Spencer Tenney: 19:37

Well, I think that's good stuff right there, and that's that's. That's a little psychology lesson for those watching as well. So let's talk about what's next, for everything is logistics, and what can we keep our eyes on? What are you working on next?

Blythe Brumleve: 19:51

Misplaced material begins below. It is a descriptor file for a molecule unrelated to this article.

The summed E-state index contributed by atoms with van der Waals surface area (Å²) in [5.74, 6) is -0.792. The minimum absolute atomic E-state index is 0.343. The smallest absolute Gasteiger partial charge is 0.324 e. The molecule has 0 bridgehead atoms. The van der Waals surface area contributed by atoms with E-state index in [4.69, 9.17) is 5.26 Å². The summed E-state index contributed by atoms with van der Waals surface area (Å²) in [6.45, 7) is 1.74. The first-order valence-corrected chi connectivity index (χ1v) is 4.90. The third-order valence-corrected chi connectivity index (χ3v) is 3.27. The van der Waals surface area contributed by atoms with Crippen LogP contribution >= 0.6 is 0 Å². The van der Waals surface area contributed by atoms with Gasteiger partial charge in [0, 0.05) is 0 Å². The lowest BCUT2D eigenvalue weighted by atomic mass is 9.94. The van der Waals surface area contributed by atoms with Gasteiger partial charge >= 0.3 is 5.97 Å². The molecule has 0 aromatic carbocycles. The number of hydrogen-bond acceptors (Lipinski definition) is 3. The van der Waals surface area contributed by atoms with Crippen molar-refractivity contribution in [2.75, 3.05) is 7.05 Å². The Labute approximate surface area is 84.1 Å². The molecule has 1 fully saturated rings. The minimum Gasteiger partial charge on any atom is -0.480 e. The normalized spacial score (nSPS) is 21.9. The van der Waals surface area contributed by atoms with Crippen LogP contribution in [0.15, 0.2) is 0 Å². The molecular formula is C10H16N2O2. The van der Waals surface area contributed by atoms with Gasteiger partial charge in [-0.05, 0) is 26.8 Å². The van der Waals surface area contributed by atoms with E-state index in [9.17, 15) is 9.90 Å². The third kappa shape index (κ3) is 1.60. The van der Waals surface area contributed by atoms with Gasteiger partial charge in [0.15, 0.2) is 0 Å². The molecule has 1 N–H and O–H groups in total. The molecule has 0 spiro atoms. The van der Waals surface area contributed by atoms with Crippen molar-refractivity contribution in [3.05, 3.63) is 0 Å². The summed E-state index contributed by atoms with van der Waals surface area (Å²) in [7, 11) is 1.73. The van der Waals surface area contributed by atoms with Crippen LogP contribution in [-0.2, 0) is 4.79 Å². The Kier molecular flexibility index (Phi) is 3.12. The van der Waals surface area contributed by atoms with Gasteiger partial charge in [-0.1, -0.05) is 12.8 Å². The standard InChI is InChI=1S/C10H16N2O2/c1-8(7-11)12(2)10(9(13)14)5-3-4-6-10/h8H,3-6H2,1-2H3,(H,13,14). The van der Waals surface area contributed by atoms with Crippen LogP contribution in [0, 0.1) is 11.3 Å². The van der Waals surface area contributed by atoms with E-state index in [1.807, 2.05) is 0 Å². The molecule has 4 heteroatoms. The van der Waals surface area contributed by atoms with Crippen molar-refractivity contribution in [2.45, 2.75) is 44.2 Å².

So what I'm working on next is it sounds. It sounds a little like juvenile, but the first six months of this podcast, it was really one of those moments where it was almost like a startup. It really felt like a startup culture for me where it was OK, who's going to sponsor the podcast? How am I going to justify all of this time? Because it's not just creating content, it's the research involved, it's the editing, it's the distribution, it's the interview booking. It's a whole lot of things that you don't see before. You see, you know, a face on on a camera. So the first six months of the podcast has really been OK. Well, you know what kind of experts can I get on the show and who's going to sponsor. You know, figure out the logistics of that. And then now, with the last six, you know I really took the last few weeks while everybody's kind of traveling and you know everybody's out of kind of the office. I batch some episodes so I could take some, really you know, a few weeks that I could really sit down and think about what I want the next six months to look like. I'm a planner so I would plan, you know, the next four years if I could. But I know in the world of content you can really only plan about six months out. So I'm excited to now, you know, not just take experts on the show and find out about you know their bio and what they've done and how they came to work in the industry and you know what topics they care about but taking a topic that a lot of people care about and then finding that guess that can be that subject matter expert that can talk in depth about that particular topic. So I kind of see it in two ways. I see it as that format and then I have, you know, a set amount I've been doing this for, you know, a few years now that I have a set amount of recurring guess that can be those subject matter experts. So I don't have to kind of run into an issue of you know, is somebody going to freeze up as soon as they, you know, get on camera? Are they going to be able to offer something interesting? And not just, you know, read from you know a script the entire time. So it's figuring out what those nuances look like. And I know that that's probably a long way of saying of, yeah, we're refining some things, but it's more going to be topic driven. Going back to I used to work in a magazine where we would plan out, you know our issues, you know four months in advance, and we would have a central theme around one issue for the month and then we would build the topics around that. That's where I see the podcast going, where I have a central issue with a central topic and then that way I can fit in the subject matter expertise and also the news angles as well, because I think you need to have a multi-pronged approach when you're approaching you know content marketing just in general, so you can have that evergreen content and then also have that news content that you know will blend the audiences together.